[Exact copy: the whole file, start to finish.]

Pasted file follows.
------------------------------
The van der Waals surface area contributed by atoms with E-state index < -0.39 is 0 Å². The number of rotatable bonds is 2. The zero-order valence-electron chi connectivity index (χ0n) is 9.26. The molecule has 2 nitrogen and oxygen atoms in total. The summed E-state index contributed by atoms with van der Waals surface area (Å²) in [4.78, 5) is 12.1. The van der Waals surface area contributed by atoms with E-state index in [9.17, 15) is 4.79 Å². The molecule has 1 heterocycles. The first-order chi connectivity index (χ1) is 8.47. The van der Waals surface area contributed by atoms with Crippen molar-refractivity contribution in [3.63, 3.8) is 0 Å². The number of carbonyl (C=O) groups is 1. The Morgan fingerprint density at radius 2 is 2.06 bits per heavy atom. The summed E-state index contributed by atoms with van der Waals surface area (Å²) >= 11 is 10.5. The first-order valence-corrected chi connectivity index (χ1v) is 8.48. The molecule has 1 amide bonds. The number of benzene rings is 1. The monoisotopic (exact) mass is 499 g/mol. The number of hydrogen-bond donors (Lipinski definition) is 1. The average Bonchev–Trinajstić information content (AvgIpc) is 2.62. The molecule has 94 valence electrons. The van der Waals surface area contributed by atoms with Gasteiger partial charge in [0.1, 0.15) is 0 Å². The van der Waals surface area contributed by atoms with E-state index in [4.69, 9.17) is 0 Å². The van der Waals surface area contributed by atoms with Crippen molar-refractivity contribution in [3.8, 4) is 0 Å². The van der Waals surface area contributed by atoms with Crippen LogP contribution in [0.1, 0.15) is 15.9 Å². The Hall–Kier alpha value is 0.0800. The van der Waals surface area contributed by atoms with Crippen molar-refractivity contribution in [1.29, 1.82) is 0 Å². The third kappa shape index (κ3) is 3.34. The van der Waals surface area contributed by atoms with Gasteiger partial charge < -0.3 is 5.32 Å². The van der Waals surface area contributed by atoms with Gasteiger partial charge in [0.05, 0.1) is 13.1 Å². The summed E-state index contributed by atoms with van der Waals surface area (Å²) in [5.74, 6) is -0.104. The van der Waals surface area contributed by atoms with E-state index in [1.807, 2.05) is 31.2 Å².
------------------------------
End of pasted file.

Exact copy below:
The van der Waals surface area contributed by atoms with E-state index < -0.39 is 0 Å². The number of rotatable bonds is 2. The zero-order valence-electron chi connectivity index (χ0n) is 9.26. The molecule has 2 nitrogen and oxygen atoms in total. The summed E-state index contributed by atoms with van der Waals surface area (Å²) in [4.78, 5) is 12.1. The van der Waals surface area contributed by atoms with E-state index in [9.17, 15) is 4.79 Å². The molecule has 1 heterocycles. The first-order chi connectivity index (χ1) is 8.47. The van der Waals surface area contributed by atoms with Crippen molar-refractivity contribution in [3.63, 3.8) is 0 Å². The number of carbonyl (C=O) groups is 1. The Morgan fingerprint density at radius 2 is 2.06 bits per heavy atom. The summed E-state index contributed by atoms with van der Waals surface area (Å²) >= 11 is 10.5. The first-order valence-corrected chi connectivity index (χ1v) is 8.48. The molecule has 1 amide bonds. The number of benzene rings is 1. The monoisotopic (exact) mass is 499 g/mol. The number of hydrogen-bond donors (Lipinski definition) is 1. The average Bonchev–Trinajstić information content (AvgIpc) is 2.62. The molecule has 94 valence electrons. The van der Waals surface area contributed by atoms with Gasteiger partial charge in [0.1, 0.15) is 0 Å². The van der Waals surface area contributed by atoms with E-state index in [4.69, 9.17) is 0 Å². The van der Waals surface area contributed by atoms with Crippen molar-refractivity contribution in [3.8, 4) is 0 Å². The van der Waals surface area contributed by atoms with Crippen LogP contribution in [0.1, 0.15) is 15.9 Å². The Hall–Kier alpha value is 0.0800. The van der Waals surface area contributed by atoms with Crippen molar-refractivity contribution in [1.29, 1.82) is 0 Å². The third kappa shape index (κ3) is 3.34. The van der Waals surface area contributed by atoms with Gasteiger partial charge < -0.3 is 5.32 Å². The van der Waals surface area contributed by atoms with Gasteiger partial charge in [0.05, 0.1) is 13.1 Å². The summed E-state index contributed by atoms with van der Waals surface area (Å²) in [5.74, 6) is -0.104. The van der Waals surface area contributed by atoms with E-state index in [1.807, 2.05) is 31.2 Å².